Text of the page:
'Leave the baby seat in the car. It helps,' he advises. 'And it's easier to pass in Sevenoaks than Tunbridge Wells.' Too late, my test is booked in Tunbridge Wells for next Monday. After 20 years of accident-free car owning, I'm hoping that a little polishing is all that's needed - but I can't face the humiliation of failing, so I book one more lesson, just in case.
WEDNESDAY: A friend telephones, a native Canadian who has been driving even longer than I have. She has failed her test here for the third time. She continues to drive on her Canadian licence though, so after failing she gets behind the wheel of her car again to collect her children from school.
THURSDAY: My instructor takes me round possible test routes and continues to make adjustments to my driving. I should use brakes to slow down at a junction instead of changing down through the gears, which is an outdated technique; and I do not have to practise hand signals as they are no longer required during the test. My worst fault is letting the steering wheel slide through my hands after a turn.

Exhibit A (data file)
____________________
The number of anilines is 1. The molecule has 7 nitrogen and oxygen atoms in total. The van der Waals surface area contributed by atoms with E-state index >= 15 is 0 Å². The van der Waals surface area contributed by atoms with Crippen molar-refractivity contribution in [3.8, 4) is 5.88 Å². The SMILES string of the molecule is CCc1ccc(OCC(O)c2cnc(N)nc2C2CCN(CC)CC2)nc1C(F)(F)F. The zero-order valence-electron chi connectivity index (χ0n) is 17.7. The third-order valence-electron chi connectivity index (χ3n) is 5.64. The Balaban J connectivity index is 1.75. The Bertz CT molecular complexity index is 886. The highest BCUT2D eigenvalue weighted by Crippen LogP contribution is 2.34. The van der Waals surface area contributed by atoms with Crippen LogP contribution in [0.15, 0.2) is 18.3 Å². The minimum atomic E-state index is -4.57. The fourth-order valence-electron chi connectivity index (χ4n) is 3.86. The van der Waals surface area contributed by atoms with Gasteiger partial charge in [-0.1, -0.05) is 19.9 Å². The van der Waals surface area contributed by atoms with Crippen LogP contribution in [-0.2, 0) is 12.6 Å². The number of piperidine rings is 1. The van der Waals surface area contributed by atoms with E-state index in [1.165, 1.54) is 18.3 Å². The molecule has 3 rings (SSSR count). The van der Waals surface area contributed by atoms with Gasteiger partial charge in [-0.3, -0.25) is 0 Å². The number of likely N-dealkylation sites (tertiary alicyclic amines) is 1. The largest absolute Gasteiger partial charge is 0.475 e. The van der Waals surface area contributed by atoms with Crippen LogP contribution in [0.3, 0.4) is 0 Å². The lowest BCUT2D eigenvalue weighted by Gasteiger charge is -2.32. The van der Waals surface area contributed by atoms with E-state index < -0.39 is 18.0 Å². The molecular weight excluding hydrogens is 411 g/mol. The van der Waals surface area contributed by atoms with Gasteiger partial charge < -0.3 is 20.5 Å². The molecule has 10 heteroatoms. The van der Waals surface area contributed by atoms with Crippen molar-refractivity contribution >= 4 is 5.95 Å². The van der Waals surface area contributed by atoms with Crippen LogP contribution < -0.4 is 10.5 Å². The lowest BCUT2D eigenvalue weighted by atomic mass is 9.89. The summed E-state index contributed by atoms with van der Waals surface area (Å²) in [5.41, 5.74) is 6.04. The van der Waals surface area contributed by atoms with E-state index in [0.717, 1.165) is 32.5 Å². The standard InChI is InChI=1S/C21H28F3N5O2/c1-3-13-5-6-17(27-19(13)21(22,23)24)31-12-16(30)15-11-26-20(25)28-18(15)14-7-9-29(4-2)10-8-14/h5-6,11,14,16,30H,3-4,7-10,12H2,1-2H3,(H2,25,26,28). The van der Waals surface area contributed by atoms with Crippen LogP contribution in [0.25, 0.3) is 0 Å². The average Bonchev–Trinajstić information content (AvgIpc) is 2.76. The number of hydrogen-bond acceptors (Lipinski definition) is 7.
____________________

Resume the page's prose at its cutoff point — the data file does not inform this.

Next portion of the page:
5FRIDAY: I practise my new, improved skills, repeating 'mirror, signal, manoeuvre' to myself like a mantra. I explore local housing estates, looking for junctions to reverse around and roads where I can practice three- point turns without causing a traffic jam. My son gets fed up with being in the car but not getting anywhere and makes his feelings known, loudly.
SATURDAY: My husband is sick of testing me on the Highway Code. He is smug because he has kept his British licence current and does not have to put himself through this rigmarole. I point out some faults in his driving.
SUNDAY: I am very nervous about tomorrow. I have not forgotten how disconcerting it was when I was 17 and the male examiner turned out to be the spitting image of Mother Brendan at school.
MONDAY: I have allowed too much time for the journey so I stop at a car wash. A hot wax will give the impression of a well cared-for car with a confident driver. As I reach the test centre it starts to rain and the windscreen wipers leave a smeary film of hot wax right in front of my eyes. And right in front of where the examiner's eyes will be. I spend the last five minutes before my test tearing pages out of the Highway Code and rubbing the screen with them. It helps to clear the glass, marginally, but my nerves are now worse than ever. I explain about the smears to my examiner as he escorts me to my vehicle. He merely narrows his eyes. Why are all driving test examiners graduates of the Clint Eastwood School of Socialising? 'Make my day. Fail your test.'
I make exactly the same error as I made in my first test. I hug the kerb too tightly around a left-hand turn and bump up against it with the wheel. Still, I pass, again, and Clint even allows me a slight smile as he tells me. I almost kiss him with relief.Reuse content